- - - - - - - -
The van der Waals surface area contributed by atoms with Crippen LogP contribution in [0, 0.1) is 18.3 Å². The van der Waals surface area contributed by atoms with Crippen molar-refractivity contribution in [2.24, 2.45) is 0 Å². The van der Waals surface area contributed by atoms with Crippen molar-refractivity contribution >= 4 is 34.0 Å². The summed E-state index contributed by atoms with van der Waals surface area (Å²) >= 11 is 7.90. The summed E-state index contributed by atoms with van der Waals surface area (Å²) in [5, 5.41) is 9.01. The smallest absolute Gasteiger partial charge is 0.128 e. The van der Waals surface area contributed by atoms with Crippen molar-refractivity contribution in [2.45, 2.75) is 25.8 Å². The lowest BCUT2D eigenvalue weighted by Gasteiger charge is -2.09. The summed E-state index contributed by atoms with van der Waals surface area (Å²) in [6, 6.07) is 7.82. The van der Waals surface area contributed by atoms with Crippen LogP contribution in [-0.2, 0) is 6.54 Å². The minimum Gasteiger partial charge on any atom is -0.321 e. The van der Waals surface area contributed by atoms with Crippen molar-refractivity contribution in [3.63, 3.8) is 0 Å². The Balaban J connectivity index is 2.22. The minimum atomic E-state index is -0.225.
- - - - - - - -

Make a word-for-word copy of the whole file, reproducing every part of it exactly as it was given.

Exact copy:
The van der Waals surface area contributed by atoms with Crippen LogP contribution in [0, 0.1) is 18.3 Å². The van der Waals surface area contributed by atoms with Crippen molar-refractivity contribution in [2.24, 2.45) is 0 Å². The van der Waals surface area contributed by atoms with Crippen molar-refractivity contribution >= 4 is 34.0 Å². The summed E-state index contributed by atoms with van der Waals surface area (Å²) >= 11 is 7.90. The summed E-state index contributed by atoms with van der Waals surface area (Å²) in [5, 5.41) is 9.01. The smallest absolute Gasteiger partial charge is 0.128 e. The van der Waals surface area contributed by atoms with Crippen molar-refractivity contribution in [2.45, 2.75) is 25.8 Å². The lowest BCUT2D eigenvalue weighted by Gasteiger charge is -2.09. The summed E-state index contributed by atoms with van der Waals surface area (Å²) in [6, 6.07) is 7.82. The van der Waals surface area contributed by atoms with Crippen LogP contribution in [-0.2, 0) is 6.54 Å². The minimum Gasteiger partial charge on any atom is -0.321 e. The van der Waals surface area contributed by atoms with Crippen molar-refractivity contribution in [3.63, 3.8) is 0 Å². The Balaban J connectivity index is 2.22. The minimum atomic E-state index is -0.225.